When I played in a roller hockey league in the Valley, there was a team of deputy sheriffs that always started fights and played out of control — worst in the league by far. This post from an L.A. soccer blog reminds me of that. Jennifer Doyle at From a Left Wing: the Cultural Politics of Soccer says that a team of LAPD officers joined her league in the Pico-Union area and quickly developed a reputation for too-physical play and berating the refs. After complaints, she says, the cops dropped out and their manager admitted exasperation with his players. From the blog:
The whole experience was something of a nightmare. The LAPD squad is muscle-bound and incredibly fit. They are a tough team. They can run you into next year, and they don't shy away from using their size advantage to win the ball. Nothing wrong with that. But they also have a coach who shouts from the sidelines: "Take him out out!" "Take him down!" and "Get him!" - while wearing a dark blue jacket with the letters LAPD across his back. Guys from several teams reported more disturbing remarks made on and off the field by LAPD players - e.g. "This [the game] is all you have, you have nothing to go home to."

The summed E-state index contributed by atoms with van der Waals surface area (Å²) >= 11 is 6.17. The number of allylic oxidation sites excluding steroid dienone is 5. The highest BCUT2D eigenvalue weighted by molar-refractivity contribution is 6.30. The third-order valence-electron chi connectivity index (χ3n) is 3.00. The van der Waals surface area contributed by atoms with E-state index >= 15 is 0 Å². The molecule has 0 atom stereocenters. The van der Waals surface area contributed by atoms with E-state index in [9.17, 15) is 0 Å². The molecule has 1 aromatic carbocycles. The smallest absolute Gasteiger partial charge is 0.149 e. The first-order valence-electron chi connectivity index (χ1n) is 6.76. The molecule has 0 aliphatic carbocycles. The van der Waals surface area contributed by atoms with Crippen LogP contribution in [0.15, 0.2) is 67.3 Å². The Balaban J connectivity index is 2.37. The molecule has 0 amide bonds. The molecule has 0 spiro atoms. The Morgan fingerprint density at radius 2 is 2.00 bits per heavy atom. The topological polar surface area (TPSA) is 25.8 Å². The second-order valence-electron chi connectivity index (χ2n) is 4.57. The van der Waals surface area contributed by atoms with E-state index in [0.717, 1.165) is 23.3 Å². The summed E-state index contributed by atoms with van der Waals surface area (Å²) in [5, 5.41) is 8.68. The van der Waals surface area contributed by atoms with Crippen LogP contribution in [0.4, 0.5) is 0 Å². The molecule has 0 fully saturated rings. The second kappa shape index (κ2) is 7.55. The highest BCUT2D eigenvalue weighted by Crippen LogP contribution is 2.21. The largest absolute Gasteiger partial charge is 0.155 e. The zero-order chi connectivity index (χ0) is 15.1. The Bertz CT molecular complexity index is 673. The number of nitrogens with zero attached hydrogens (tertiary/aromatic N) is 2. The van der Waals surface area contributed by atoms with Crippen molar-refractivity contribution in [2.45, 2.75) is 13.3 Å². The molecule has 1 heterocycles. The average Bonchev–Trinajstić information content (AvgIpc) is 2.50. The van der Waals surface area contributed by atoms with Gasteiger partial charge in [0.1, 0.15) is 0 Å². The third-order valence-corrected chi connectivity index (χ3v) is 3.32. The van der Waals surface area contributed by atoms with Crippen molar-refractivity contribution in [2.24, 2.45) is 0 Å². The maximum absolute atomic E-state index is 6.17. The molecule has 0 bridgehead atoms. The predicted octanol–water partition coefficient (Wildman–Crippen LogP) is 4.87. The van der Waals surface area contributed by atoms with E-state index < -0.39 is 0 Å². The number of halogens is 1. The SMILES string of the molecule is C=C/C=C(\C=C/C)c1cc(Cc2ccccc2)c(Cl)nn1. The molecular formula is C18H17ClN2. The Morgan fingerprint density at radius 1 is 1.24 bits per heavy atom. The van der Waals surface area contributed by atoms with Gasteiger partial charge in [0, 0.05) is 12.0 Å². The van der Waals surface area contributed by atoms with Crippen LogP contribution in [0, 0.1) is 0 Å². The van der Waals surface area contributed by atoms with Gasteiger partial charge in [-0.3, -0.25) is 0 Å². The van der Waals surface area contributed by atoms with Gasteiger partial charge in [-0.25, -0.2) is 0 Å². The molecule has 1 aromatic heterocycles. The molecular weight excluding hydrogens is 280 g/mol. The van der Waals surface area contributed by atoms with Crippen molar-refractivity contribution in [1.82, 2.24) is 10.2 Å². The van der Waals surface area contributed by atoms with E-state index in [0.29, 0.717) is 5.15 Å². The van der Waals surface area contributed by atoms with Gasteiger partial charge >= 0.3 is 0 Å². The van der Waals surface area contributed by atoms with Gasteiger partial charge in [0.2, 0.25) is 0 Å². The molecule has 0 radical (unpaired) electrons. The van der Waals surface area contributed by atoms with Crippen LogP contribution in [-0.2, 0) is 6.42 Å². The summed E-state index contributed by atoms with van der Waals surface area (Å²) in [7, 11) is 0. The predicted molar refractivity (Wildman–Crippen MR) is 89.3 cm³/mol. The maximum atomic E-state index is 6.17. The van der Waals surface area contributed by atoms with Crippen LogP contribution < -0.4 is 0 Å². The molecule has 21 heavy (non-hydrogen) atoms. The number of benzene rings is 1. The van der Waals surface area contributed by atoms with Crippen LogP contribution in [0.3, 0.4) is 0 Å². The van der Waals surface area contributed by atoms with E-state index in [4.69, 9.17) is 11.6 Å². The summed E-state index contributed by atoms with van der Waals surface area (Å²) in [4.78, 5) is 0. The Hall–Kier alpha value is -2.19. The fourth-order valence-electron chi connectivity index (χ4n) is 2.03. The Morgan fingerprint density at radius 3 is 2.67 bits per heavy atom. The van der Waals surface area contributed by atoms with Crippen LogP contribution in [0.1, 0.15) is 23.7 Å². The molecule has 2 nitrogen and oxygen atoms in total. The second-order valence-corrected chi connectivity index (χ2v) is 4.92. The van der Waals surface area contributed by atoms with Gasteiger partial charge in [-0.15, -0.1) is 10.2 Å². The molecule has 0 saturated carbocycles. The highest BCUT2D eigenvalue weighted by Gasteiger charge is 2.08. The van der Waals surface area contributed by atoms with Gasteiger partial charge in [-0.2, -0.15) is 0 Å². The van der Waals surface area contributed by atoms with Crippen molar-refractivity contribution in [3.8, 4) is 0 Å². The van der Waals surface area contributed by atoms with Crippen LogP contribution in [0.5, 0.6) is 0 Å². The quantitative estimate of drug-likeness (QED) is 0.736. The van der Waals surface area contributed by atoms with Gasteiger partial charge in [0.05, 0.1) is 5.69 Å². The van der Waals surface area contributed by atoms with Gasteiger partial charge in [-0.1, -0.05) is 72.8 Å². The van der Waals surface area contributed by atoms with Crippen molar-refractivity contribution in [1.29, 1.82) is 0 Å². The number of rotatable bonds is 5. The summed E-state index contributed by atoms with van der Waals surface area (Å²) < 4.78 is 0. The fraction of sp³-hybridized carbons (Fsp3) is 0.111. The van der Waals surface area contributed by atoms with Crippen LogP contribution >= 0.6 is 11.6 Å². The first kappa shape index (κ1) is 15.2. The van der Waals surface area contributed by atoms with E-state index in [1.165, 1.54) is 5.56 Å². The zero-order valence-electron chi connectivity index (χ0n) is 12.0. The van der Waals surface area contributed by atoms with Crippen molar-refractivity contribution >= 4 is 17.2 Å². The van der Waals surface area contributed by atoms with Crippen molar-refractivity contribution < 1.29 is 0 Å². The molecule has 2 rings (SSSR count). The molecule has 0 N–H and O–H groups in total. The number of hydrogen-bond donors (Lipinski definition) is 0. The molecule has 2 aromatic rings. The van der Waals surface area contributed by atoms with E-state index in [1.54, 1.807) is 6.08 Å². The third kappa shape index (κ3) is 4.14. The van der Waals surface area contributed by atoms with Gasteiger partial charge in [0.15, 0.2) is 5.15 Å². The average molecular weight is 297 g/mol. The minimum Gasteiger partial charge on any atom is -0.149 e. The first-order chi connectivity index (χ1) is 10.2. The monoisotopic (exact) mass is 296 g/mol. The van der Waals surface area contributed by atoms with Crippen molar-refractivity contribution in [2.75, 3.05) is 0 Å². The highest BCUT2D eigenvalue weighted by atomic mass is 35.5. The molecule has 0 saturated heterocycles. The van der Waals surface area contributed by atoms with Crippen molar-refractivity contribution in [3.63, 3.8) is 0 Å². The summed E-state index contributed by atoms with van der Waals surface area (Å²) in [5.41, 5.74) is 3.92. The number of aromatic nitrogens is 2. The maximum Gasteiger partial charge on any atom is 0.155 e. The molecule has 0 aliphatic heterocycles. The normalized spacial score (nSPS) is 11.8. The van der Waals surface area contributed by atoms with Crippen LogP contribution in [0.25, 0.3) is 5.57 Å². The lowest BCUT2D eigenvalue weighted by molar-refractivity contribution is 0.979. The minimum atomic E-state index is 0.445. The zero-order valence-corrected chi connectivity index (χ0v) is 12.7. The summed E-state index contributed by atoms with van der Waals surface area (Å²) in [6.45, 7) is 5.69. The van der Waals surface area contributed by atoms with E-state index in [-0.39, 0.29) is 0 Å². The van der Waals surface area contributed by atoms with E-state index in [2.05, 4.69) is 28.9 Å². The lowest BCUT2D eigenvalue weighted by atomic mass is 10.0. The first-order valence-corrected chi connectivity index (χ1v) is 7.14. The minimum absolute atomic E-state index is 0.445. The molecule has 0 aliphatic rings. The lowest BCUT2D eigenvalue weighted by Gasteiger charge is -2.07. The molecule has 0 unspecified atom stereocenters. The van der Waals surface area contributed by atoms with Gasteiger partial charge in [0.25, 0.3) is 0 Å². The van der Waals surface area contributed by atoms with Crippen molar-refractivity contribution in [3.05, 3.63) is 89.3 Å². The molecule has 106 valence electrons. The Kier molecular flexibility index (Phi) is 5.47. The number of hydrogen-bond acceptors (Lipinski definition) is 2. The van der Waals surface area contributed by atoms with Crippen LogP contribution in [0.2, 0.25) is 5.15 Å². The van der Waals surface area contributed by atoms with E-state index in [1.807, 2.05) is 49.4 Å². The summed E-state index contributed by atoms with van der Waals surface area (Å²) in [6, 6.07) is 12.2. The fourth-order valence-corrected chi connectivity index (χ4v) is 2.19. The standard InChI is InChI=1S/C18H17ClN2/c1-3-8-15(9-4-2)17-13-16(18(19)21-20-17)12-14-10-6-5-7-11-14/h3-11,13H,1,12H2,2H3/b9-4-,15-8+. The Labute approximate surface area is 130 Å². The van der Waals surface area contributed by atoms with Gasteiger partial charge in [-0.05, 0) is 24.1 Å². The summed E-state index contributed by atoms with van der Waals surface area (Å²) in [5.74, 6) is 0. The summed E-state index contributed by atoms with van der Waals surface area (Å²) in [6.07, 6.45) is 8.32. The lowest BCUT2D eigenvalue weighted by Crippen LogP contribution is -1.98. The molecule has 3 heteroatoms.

As fit as they are, their ball handling is just OK. When confronted with the better teams in our league - who play a fast passing game dependent on great footwork, bursts of speed and an ability to change direction and turn in a blink - the cops were sometimes undone by the very thing they normally rely on: their size, and their physicality. It's an old story: the confrontation between a militaristic defensive game and the flash, bob and weave of joga bonito.
In general, when things didn't go their way, they got visibly and audibly frustrated, and played not better but just meaner, and harder.